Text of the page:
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A little bit about me

My name is David(Dave) P. Van Anda. I’m currently based in New Jersey and am a graduate student at Indiana University Bloomington studying Data Science with a particular interest in Machine Learning, Network Science, and Complex Systems.

I’m a Research Fellow at IU and working on a project at the Kelley School of Business. My role is modeling and analyzing social contagion in corporate/professional environments.

I also work full-time at a textile manufacturer where I program 3-D knitting machines. I’m currently working on rebuilding my Java image processing application in Python. It takes a bitmap as input. The output is a folder of files written in machine code that the knitting machines can understand. It’s much faster and more comprehensive than the Java version. Depending on the bitmap, the process is now faster by more than 90%. Since I am in charge of creating these machine code tech packs, I’ve just about programmed myself out of a job. In addition to this, my role includes using technology to build systems for general process improvement (internal and customer facing)

Graduate Coursework

Applied Machine Learning I526 with Dr. James Shanahan – Logistic Regression and regularization. Decision trees and pruning, implementation of decision trees. Support vector machines and making them work in practice. Boosting – implementing different boosting methods with decision trees. Using the algorithms for several tasks – how to set up the problem, debug, select features and develop the learning algorithm. Unsupervised learning – k-means, PCA, hierarchical clustering. Implementing the clustering algorithms. Parallelizing the learning algorithms. 

Network Science I606 with Dr. Santo Fortunato – Models and algorithms used in network science. Programming for the analysis of networks of various types and for simulating the dynamics of processes running on them, like epidemic spreading and opinion dynamic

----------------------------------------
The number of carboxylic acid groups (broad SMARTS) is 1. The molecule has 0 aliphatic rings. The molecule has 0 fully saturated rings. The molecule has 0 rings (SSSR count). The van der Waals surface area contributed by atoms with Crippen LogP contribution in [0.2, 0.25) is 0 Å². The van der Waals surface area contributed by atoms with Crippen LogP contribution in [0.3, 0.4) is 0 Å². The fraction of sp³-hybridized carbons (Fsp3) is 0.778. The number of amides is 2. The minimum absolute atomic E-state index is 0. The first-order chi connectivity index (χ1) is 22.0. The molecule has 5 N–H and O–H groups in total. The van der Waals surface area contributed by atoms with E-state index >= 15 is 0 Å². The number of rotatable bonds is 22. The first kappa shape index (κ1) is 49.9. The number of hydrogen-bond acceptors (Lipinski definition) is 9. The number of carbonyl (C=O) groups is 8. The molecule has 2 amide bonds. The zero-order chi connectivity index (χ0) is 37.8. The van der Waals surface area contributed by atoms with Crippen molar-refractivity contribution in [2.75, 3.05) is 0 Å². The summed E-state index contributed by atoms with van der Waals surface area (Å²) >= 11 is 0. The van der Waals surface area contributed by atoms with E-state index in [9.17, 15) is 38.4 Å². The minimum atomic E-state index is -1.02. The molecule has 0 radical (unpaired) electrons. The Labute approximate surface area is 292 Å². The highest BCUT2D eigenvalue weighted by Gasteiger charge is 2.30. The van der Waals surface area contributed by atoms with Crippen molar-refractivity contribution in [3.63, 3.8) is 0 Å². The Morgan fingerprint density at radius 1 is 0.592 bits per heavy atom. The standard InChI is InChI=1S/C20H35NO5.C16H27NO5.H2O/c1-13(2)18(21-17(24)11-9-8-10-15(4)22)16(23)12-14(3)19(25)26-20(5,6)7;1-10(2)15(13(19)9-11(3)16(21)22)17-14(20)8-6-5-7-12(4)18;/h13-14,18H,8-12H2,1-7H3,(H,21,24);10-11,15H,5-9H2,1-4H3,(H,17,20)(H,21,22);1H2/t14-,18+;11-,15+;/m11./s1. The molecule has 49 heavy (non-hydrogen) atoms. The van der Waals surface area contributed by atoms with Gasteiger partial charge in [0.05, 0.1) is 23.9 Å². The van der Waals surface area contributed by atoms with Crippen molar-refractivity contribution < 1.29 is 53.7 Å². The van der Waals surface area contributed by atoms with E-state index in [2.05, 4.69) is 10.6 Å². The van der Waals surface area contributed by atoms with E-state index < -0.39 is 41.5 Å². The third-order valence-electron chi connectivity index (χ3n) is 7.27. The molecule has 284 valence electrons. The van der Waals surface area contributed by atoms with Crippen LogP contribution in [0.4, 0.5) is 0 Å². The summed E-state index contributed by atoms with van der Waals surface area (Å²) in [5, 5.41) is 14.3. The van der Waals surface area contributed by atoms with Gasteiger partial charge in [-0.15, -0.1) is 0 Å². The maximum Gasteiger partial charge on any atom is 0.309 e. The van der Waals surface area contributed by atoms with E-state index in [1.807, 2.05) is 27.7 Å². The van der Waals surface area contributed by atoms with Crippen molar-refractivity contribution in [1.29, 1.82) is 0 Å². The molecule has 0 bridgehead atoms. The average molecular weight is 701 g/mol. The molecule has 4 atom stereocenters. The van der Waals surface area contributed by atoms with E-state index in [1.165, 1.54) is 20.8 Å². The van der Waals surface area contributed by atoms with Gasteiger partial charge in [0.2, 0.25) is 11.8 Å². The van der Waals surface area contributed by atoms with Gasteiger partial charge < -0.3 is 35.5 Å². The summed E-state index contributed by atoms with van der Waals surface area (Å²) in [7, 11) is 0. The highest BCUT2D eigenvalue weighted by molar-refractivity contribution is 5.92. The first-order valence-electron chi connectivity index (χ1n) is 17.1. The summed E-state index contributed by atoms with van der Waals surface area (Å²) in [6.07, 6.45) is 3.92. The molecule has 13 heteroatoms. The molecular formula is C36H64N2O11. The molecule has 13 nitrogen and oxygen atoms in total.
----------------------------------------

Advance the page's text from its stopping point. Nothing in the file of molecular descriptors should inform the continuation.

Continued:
Data Visualization DS590 with Dr. YY Ahn – Understand, explain, and manipulate different types of data, analyze them by applying exploratory visualization techniques, and create explanatory web-based visualizations. Evaluate the effectiveness of data visualizations based on the principles of human perception, design, types of data, and visualization techniques.

Natural Language Processing DS590 with Dr. Olga Scrivner – Domain-specific NLP techniques for data analysis featuring Healthcare, Banking, Marketing, Customer Service, and Technology domains.

Social Media Mining I639 with Dr. Ali Ghazinejad – Hands-on experience in mining social data for social meaning extraction (with a focus on sentiment analysis, due to the special importance of this task in various real world applications such as those related to market intelligence) using automated methods (e.g., natural language processing [NLP] and machine learning technologies). Read, discuss, and critique claims and findings from contemporary research related to SMM. Address practical issues related to building tools to mine social media.  

Statistics S520 with Dr. Jianyu Wang – Discrete and continuous random variables, estimation, hypothesis testing, 1- and 2-sample location problems, ANOVA, and linear regression

MOOCs and Certificates

  • Neural Networks and Deep Learning – deep learning.ai (Coursera)
  • How Google Does Machine Learning – Google (Coursera)
  • Anatomy: The Life of a Cell – HACC (iTunes U)
  • Introduction to Complexity – Santa Fe Institute
  • Mathematics for Machine Learning – Imperial College of London (Coursera)

What I’m Reading Right Now

  • Flow My Tears, the Policeman Said by Philip K. Dick
  • A History of Japan by RHP Mason

Follow my 2021 Reading Challenge! I’m ahead of schedule…it looks like I’ll reach my goal of 45 books!

Podcasts I Like Right Now

  • The Jim Rutt Show
  • Macro Voices
  • Useful Idiots
  • Complexity
  • The TWIML AI Podcast

Recent Posts

Inspirational Priming and the Bandwagon Effect on Reddit

GitHub Repository: https://github.com/d141/Contagious-Inspiration Notebook: https://github.com/d141/Contagious-Inspiration/blob/main/Train_Inspiration.ipynb David Van Anda Indiana University Introduction The Bandwagon Effect was first described by Sundar et al. in 2008.[1,2] In their studies, they show that feedback about products from other people will influence an individual’s decision to purchase. This usually comes in the form of ratingsContinue reading “Inspirational Priming and the Bandwagon Effect on Reddit”

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